• There weren’t any issues at all for 6 years. But in 2013, we’ve had to replace the 12v battery ($300), the solar sensor ($160), the water pump ($340 and this may still be covered – just need to submit a recall notice and receipt and see what happens), and the display stopped working but was recalled (that was covered by Toyota automatically, plus they covered our rental car for the 2+ weeks that it took to fix it thanks to that part breaking for a lot of people at once). In 2016, my husband got into an accident and we had to get the engine cradle bent back into shape and an alignment for $385.  The hybrid battery also had to be replaced and that was $900 for a refurbished one with a 1 year / 25,000 mile warranty.

More technology does mean that there is more that can break, but I’ve been impressed overall by our Prius and Toyota’s way of handling their problems. We still trust our Prius.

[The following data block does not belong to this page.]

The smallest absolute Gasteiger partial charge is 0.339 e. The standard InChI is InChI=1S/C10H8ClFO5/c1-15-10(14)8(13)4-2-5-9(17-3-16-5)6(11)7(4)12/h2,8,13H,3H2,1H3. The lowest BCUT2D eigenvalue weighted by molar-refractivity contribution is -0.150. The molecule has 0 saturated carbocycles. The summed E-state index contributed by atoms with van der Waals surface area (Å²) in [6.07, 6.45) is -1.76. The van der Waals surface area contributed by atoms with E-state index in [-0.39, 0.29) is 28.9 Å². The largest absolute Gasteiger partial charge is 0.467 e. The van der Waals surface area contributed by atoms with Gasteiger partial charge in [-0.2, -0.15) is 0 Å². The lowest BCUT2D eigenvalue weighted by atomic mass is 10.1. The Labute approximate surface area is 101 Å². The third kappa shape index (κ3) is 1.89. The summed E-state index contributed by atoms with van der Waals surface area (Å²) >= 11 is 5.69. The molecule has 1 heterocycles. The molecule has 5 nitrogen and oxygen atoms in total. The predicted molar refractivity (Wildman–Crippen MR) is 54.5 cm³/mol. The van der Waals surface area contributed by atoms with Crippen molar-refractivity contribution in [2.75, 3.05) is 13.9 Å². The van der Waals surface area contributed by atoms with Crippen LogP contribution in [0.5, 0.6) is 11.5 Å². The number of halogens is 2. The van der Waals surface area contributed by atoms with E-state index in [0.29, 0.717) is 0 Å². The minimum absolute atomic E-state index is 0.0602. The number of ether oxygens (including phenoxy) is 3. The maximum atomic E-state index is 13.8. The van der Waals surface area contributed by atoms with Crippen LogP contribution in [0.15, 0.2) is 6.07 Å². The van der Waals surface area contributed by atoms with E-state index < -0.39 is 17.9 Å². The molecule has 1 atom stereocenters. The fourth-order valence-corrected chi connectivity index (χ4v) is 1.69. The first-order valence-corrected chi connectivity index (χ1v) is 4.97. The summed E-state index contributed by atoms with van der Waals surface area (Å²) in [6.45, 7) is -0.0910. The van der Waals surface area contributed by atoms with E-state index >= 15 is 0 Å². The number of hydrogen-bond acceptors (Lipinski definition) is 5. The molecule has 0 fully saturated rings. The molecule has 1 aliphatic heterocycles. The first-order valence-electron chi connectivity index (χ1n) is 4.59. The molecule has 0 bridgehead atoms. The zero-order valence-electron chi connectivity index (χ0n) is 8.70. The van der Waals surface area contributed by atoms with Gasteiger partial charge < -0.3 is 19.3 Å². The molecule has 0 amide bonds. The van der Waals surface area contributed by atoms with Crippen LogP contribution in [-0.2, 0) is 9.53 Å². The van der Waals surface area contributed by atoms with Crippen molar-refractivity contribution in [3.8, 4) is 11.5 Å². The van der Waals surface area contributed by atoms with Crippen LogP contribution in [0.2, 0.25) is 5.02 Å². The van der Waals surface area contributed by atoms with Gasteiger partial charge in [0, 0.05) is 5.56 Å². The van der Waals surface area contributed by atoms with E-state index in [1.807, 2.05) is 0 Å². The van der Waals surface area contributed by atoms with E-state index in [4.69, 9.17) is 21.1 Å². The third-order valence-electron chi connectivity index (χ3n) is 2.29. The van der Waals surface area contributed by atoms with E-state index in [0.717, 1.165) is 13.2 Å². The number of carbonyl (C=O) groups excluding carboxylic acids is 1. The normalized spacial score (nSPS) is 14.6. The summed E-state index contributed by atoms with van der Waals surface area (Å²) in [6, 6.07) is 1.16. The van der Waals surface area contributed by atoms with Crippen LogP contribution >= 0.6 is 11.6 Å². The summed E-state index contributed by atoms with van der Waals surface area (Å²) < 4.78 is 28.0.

Side Note – I developed a simple equation a while ago for figuring out if the gas cost savings justified buying a Prius instead of whatever other car you may be thinking about buying instead. I just ran the numbers for a new 2014 Prius versus the new 2013 Honda Fit I purchased a couple of years ago…

Gas Savings – Toyota Prius vs Honda Fit

Basically, here’s how you can use to see if a Prius would save you more in the long run:

1. (Your Average Annuals Miles / Comparison Car Miles Per Gallon) * $Gas Price Per Gallon = Cost of Gas for Comparison Car (CC)
2. (Your Average Annuals Miles / 50) * $Gas Price Per Gallon = Cost of Gas for Prius (P)
3. CC – P = Gas Savings Per Year (to use below)

Extra Cost of the Prius / Gas Savings per Year = Years it Would Take to Break Even

That said, a new 2014 Prius was selling for about $21,300 and my new 2013 Fit was $16,300. That’s a difference of $5000.  Gas was $3.50 a gallon then.